Our tiny house is actually unfinished – the main building part is done, but there are lots of little cosmetic things we haven’t finished inside, like painting bits and pieces, adding cupboard doors and drawers, trims and other tiny things. They don’t affect our living in here but sometimes I look around and wish all these details were done. I’m sure we will get to them eventually!
We do our laundry down at the main house on the property. We could have included a washer/drier, but it is just unnecessary at this stage.
We have some things in storage at my parents’ place – things like childhood items, photo albums (remember those?!), clothes Baxter has outgrown and some other bits and pieces. We have kept this stuff because the storage space is available to us, but if we had to I’m sure we could pare this down a lot more.
We also each have our own creative studio spaces where we store a lot of our own creative stuff.
Our creative studios
I knew that I would need my own space outside of our tiny house. This could also have worked if we had included an extra loft space for this purpose, but as someone with a lot of art supplies and books, I knew a small studio space would be best. I wanted a space that I could work on my business away from everyone and just get into my creative zone.
I have a small studio space built onto the section, about 10 meters away from the tiny house. It’s 10 square meters (2.4 x 4 meters), the biggest space you can build without needing consent.
I use this space to work when I have a babysitter, and sometimes in the evenings. It’s great to have my own small space because I can decorate it however I like, set up all my lovely things that inspire me, and not have to worry about packing everything away when I’m done.
As a musician with a lot of drums, guitars, keyboards and microphones, Carl also needed his own studio space. We are currently in the process of setting up the interior of his so that it can function as a tiny recording studio/practice/teaching space. We knew from the start that Carl’s gear would never fit in the tiny house! Ultimately Carl would like to have a much bigger recording studio on the property, so that’s a goal for the next 10 or so years.
We could have built these tiny studios ourselves but after spending two years building our house and with a new baby keeping us up all night we were both too exhausted to even contemplate building them – so we paid someone else to build them for us. If you purchased a class from me in 2017 you helped me to get my little creative studio – thank you!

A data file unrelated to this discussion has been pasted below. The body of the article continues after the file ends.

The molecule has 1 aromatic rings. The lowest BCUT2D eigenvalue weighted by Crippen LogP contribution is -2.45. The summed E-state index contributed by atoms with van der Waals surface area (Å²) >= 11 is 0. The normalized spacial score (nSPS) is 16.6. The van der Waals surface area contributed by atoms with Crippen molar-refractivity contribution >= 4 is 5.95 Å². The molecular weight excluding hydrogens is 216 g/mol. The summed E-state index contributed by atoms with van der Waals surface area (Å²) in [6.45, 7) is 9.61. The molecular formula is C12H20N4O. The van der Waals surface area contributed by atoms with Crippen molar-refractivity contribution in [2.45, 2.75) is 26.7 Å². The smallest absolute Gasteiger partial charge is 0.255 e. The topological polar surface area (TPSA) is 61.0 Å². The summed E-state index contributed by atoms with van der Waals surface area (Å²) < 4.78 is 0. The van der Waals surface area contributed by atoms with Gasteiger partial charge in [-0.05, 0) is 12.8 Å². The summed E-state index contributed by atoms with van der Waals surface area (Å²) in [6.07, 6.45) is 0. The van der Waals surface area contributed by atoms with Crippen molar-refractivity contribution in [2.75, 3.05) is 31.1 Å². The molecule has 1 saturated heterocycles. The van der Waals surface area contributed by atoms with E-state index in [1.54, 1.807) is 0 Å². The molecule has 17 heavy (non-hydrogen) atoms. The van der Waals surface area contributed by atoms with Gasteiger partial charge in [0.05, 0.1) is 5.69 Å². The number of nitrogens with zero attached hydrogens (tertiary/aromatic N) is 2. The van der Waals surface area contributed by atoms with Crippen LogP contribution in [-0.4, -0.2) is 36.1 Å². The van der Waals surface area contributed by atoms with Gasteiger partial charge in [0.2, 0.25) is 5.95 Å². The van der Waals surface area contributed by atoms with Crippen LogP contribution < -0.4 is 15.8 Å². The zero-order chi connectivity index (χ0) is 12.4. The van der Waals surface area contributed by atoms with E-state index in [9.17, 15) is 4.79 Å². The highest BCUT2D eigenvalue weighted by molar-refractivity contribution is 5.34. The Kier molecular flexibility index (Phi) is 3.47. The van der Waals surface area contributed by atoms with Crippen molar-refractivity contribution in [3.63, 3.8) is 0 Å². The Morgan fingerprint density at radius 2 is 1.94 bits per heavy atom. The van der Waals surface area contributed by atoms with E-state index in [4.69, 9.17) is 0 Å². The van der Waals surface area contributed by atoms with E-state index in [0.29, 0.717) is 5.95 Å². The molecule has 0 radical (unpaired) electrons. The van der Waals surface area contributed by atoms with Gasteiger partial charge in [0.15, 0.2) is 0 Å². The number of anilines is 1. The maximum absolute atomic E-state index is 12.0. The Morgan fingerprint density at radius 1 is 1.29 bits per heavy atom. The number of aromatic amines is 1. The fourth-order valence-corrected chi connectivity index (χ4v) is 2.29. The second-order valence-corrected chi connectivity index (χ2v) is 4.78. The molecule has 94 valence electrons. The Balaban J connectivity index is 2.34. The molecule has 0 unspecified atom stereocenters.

A part of me feels like we are ‘cheating’ as tiny housers by having these studios, but then another part is aware that living tiny can look different for everyone. If we didn’t own our own land, we probably would have built small trailer studios or something similar, because we are both creative people who need a small space for our creative work.
This combination of our tiny house, our deck and our two creative studios has given us the best living arrangement to meet our needs.
Tiny house – Phase two
Since we have decided against building a small house on the land, our next step is to build a slightly bigger tiny house – one designed with a family in mind. This build was not really designed for a family, and was limited by what we knew and what we thought we were capable of when starting out. Now we have more confidence in what we can do, and since the tiny house movement has really grown in NZ, we have more options.
Our new build will be 3 meters wide and 8 meters long. It will have steel framing and a combination of cedar and corrugated iron siding.
It will have two big lofts, one for the kids and one for us, each with a small staircase and a solid wall for privacy.
It will have a bigger bathroom, lounge and kitchen, and will even have a small ‘office’ space in a tiny bit over the trailer hitch. It will also have two doors – one front door and a small set of French doors on the back. We want it to have room for the kids to run through and play.
Our new build will have a few of the things we compromised on in our first build (mostly because we didn’t think it could be done – now we know better): a full bathtub, a fireplace, a full fridge and hopefully a full oven.
We hope to have it running on solar power, heating the water from solar and a wetback fireplace, collecting our own rainwater as well. It will have a similar set up with the deck, and our studios too.
This post is part of a series about my tiny house. You can view the previous post here. Check back for more soon!